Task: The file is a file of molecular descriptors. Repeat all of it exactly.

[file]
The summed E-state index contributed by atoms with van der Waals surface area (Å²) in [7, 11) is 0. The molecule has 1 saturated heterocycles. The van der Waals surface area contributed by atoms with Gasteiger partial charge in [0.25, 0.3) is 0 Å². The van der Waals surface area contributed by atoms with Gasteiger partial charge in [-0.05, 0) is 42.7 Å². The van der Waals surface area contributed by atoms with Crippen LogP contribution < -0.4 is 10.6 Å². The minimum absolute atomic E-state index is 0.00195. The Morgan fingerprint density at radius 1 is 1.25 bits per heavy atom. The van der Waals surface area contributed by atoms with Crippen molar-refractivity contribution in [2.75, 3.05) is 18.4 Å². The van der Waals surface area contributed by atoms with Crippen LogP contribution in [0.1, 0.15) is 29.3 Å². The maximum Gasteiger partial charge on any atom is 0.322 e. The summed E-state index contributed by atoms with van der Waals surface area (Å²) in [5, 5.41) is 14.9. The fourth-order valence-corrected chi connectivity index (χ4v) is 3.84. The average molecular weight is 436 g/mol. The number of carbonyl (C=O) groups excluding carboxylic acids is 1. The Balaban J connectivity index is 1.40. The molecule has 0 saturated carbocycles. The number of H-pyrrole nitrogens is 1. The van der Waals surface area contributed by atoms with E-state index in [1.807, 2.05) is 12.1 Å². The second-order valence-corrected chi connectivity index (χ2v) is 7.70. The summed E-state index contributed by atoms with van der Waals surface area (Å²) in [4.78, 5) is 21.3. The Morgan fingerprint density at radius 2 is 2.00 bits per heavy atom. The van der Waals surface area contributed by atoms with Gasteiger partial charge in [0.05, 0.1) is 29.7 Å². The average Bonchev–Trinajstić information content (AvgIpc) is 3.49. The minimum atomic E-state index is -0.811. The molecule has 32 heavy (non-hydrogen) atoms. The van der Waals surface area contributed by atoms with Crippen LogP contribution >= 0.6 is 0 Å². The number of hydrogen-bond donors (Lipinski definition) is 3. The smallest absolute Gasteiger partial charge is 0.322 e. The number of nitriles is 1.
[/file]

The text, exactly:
The summed E-state index contributed by atoms with van der Waals surface area (Å²) in [7, 11) is 0. The molecule has 1 saturated heterocycles. The van der Waals surface area contributed by atoms with Gasteiger partial charge in [0.25, 0.3) is 0 Å². The van der Waals surface area contributed by atoms with Gasteiger partial charge in [-0.05, 0) is 42.7 Å². The van der Waals surface area contributed by atoms with Crippen LogP contribution < -0.4 is 10.6 Å². The minimum absolute atomic E-state index is 0.00195. The Morgan fingerprint density at radius 1 is 1.25 bits per heavy atom. The van der Waals surface area contributed by atoms with Crippen molar-refractivity contribution in [2.75, 3.05) is 18.4 Å². The van der Waals surface area contributed by atoms with Crippen LogP contribution in [0.1, 0.15) is 29.3 Å². The maximum Gasteiger partial charge on any atom is 0.322 e. The summed E-state index contributed by atoms with van der Waals surface area (Å²) in [5, 5.41) is 14.9. The fourth-order valence-corrected chi connectivity index (χ4v) is 3.84. The average molecular weight is 436 g/mol. The number of carbonyl (C=O) groups excluding carboxylic acids is 1. The Balaban J connectivity index is 1.40. The molecule has 0 saturated carbocycles. The number of H-pyrrole nitrogens is 1. The van der Waals surface area contributed by atoms with E-state index in [1.807, 2.05) is 12.1 Å². The second-order valence-corrected chi connectivity index (χ2v) is 7.70. The summed E-state index contributed by atoms with van der Waals surface area (Å²) in [4.78, 5) is 21.3. The Morgan fingerprint density at radius 2 is 2.00 bits per heavy atom. The van der Waals surface area contributed by atoms with Gasteiger partial charge in [0.05, 0.1) is 29.7 Å². The average Bonchev–Trinajstić information content (AvgIpc) is 3.49. The minimum atomic E-state index is -0.811. The molecule has 32 heavy (non-hydrogen) atoms. The van der Waals surface area contributed by atoms with Crippen LogP contribution >= 0.6 is 0 Å². The number of hydrogen-bond donors (Lipinski definition) is 3. The smallest absolute Gasteiger partial charge is 0.322 e. The number of nitriles is 1.